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How to Respond if Your Child Messes Up

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How we react to mistakes may dictate whether our kids come to us with a problem.

Suppose you discover your child deliberately kept you in the dark about a bad test grade or a concerning note from the teacher.  Before concluding that your child is untrustworthy, here’s an important question to consider:  How are mistakes handled in your home? In other words, what reaction has your child come to expect if he had shared that grade or note?

For example, did your child anticipate (correctly) that he’d get a speech laced with disappointment, exasperation, and irritation, followed by some kind of punishment? If so, maybe your child’ reaction was more about self-preservation that dishonesty.

Ironically, we may be concerned about our child’s trustworthiness because he no longer trusts us to respond in a way that’s helpful when he’s messed up.  So here’s how we may avoid that from happening.

1. Reassure your child that everyone makes mistakes.

Tell your child that you’re glad he makes mistakes—otherwise, that would mean he’s not human . . . and then that would mean he’s an alien from another planet!

2. Tell your child that you’ll stay calm whenever he approaches you with a problem.

Since that may not have always been the case, establish that if you do not stay composed, your child gets something that he likes.  That helps ensure you don’t revert to old reactions. And if you do, then your child figures at least he’s still going to get something good by coming to you.

3. Ask questions that prompt reflection and positive action for the future.

In lieu of giving a speech, ask questions such as: Why do you think you reacted that way? What other options could you have explored? What will you do differently to avoid this from happening again?

If there was another person involved, you might ask: How would (name of that person) describe what happened? That open-ended question then becomes a non-threatening way to hear a different perspective of what happened without anyone confirming that the other person’s account is correct.

4. Avoid “prosecutor-type” questions.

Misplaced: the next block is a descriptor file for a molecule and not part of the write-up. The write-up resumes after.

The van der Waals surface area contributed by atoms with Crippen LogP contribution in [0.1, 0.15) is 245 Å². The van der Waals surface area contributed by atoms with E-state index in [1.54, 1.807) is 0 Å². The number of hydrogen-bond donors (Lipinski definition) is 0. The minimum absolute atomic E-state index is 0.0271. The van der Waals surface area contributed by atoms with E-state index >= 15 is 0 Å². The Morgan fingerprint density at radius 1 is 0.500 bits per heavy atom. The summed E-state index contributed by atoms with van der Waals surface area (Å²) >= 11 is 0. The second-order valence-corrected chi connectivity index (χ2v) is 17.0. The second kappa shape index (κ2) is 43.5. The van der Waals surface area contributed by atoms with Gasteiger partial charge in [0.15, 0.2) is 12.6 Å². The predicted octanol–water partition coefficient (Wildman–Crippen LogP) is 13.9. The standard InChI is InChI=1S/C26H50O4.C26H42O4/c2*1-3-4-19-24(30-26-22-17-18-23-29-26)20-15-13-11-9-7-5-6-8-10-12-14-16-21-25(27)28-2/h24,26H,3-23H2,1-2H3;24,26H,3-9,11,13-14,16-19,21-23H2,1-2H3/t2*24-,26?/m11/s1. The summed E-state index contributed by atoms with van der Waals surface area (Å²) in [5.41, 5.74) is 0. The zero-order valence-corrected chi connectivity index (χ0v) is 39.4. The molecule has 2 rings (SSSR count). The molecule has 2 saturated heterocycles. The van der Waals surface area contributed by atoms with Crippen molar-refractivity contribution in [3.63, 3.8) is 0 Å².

You’ll get immediate feedback if you start doing this because your child will become defensive, rather than reflective. Note that our tone often dictates whether we’re coming across as a prosecutor drilling a witness or a concerned parent who wants to prompt some insightful thinking.

5. Ask your child how he’ll accept responsibility for whatever happened.

With a generic knee-jerk reaction (“You’re grounded for a week!), there’s little chance that our child reflects and learns from any particular mistake. So it’s important that we also ask our kids what they think might be a good “natural cause and effect” for whatever transpired.  For example, a child may conclude, all on his own, that he’s spending too much time playing video games instead of studying. If so, it’s going to carry a lot more weight if he decides to limit video games to the weekends until his grades improve.

So yes, we all mess up.  That in itself is not newsworthy.  But how we deal with our mistakes may actually define us.

Five Signs a Parent Needs a Break

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We are actually helping our kids
when we take time for ourselves.

The airlines get it. For emergency situations, fight attendants always instruct parent passengers to put oxygen masks on themselves before helping their kids. Yet making sure parents are fully functional “on land” is good advice, too.

Here are some tell-tale signs that we have too much going on or that we’re so involved in our kids’ lives, we’ve forgotten we have one of our own.

1) We’re still singing our kids’ CD songs even though he’s not playing them (or even around).

2) We’re waiting to see what grade “we” got on the project “we” worked on.

3) We find ourselves cutting our own meat into tiny pieces.

4) We rushed our child out the door for soccer practice—only to discover that practice was yesterday.

5) We wish we could vote for homecoming king and queen.

If you’re a parent in need of a break, you can easily modify or add to the list above. But the point
is . . .sometimes we think we’re being a good parent by trying to juggle everything or by parenting 24/7. Yet the truth is, we’re better parents when we take some time for ourselves.

So book a massage. Go play tennis. Read that magazine that’s been sitting on the table for three weeks.

Our families will be just fine without us for a few hours.

Parenting Tips from an Unlikely Expert

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Some of the best parenting advice comes from none other than . . . Cesar Milan, the Dog Whisperer.